Ramasamy Govindarajan completed his medical education from Madras University, India. He practiced as a consultant Anesthesiologist and Pain Management Physician @ Coimbatore, India for over 15 years before migrating to USA in 1993. He obtained board certification in Anesthesia and was a faculty and Director of clinical research, in the residency program @ Brookdale university hospital, Brooklyn, NY, until May 2012. Since then he is employed as an attending Anesthesiologist @ Bronx Lebanon Hospital, Bronx, NY. He has many publications in major journals and presentations in national and international conferences in Anesthesia, Critical Care and Surgery.


Plantar fasciitis is characterized by pain and stiffness involving the heel and plantar surface of the foot with maximum tenderness at the insertion of plantar fascia on the calcaneal tuberosity, often associated with exuberant calcaneal osteosis (spur).
Steroid injections have been used to treat heel pain since the 1950s and are one of the most frequently described treatments for painful heel in medical literature. Injection of the plantar fascia is best accomplished through medial or lateral approach or through the pedal pad of fat. If corticosteroid flows back along the needle track, rupture of the plantar fascia or atrophy of the plantar skin and calcaneal fat pad may occur, resulting in bone on skin in the critical weight bearing pressure point of the heel. Another drawback is the extreme pain experienced by patients during infiltration of the tissues surrounding the calcaneum and many end up with withdrawing the heel during the process of injection, leading to accidental corticosteroid flow back, resulting in unsatisfactory therapeutic response or enhanced complication rate. We have employed posterior tibial nerve block to relieve the pain during corticosteroid injection which enhanced patient comfort, increased compliance with the follow up treatment, reduced complications and enthusiastic participation with physical therapy.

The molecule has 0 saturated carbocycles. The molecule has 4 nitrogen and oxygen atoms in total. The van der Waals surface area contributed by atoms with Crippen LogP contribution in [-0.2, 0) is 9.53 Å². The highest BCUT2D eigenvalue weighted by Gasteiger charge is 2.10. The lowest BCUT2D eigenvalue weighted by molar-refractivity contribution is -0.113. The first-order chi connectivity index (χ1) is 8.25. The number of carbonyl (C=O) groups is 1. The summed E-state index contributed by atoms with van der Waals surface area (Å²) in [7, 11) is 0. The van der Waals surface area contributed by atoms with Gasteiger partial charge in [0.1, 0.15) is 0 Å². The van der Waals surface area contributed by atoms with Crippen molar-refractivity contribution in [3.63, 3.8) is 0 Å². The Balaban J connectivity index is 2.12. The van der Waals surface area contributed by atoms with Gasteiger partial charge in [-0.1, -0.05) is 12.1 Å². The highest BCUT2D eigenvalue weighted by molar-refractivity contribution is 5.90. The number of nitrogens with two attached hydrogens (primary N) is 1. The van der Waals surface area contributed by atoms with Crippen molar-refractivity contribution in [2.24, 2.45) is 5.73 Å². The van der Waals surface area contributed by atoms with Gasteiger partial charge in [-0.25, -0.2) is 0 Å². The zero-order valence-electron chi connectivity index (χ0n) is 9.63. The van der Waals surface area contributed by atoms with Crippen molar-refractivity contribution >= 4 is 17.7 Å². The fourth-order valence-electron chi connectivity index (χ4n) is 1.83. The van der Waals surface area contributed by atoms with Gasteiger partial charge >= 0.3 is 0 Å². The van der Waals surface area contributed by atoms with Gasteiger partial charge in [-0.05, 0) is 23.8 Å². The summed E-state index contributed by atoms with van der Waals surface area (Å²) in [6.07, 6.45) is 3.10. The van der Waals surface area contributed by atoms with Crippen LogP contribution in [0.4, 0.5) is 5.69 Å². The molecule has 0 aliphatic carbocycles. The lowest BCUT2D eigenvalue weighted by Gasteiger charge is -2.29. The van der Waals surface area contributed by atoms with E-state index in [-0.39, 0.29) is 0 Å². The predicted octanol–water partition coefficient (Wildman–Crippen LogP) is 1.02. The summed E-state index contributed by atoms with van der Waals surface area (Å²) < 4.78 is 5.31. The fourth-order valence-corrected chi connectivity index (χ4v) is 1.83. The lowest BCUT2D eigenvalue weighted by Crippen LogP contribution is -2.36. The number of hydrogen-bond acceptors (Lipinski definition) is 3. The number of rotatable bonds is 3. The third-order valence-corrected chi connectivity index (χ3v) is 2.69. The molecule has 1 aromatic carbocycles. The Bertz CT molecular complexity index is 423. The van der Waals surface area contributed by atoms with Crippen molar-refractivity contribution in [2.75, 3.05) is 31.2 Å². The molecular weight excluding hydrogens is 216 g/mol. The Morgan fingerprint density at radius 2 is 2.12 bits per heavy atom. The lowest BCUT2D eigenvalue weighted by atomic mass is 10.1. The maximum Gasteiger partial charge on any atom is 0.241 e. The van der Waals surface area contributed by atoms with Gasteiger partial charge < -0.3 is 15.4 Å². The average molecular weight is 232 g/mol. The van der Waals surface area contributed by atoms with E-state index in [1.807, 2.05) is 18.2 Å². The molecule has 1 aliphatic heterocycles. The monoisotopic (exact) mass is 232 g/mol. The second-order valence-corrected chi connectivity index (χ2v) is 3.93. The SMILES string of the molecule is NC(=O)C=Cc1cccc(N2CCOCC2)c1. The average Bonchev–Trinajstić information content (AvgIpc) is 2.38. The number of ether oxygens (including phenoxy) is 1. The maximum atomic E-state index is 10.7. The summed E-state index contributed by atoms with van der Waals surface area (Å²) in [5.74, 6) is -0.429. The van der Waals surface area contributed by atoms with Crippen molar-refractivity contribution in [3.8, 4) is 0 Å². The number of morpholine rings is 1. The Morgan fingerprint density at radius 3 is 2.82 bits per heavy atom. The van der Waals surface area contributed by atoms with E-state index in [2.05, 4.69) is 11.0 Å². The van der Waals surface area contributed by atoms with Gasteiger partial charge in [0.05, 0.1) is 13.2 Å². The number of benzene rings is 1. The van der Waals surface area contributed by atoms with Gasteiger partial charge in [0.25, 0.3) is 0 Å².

Failed injection therapy, need for repeated injections, recurrence rate and the necessity for surgical intervention were also less frequent in our experience.

Speaker Presentations

Speaker PDFs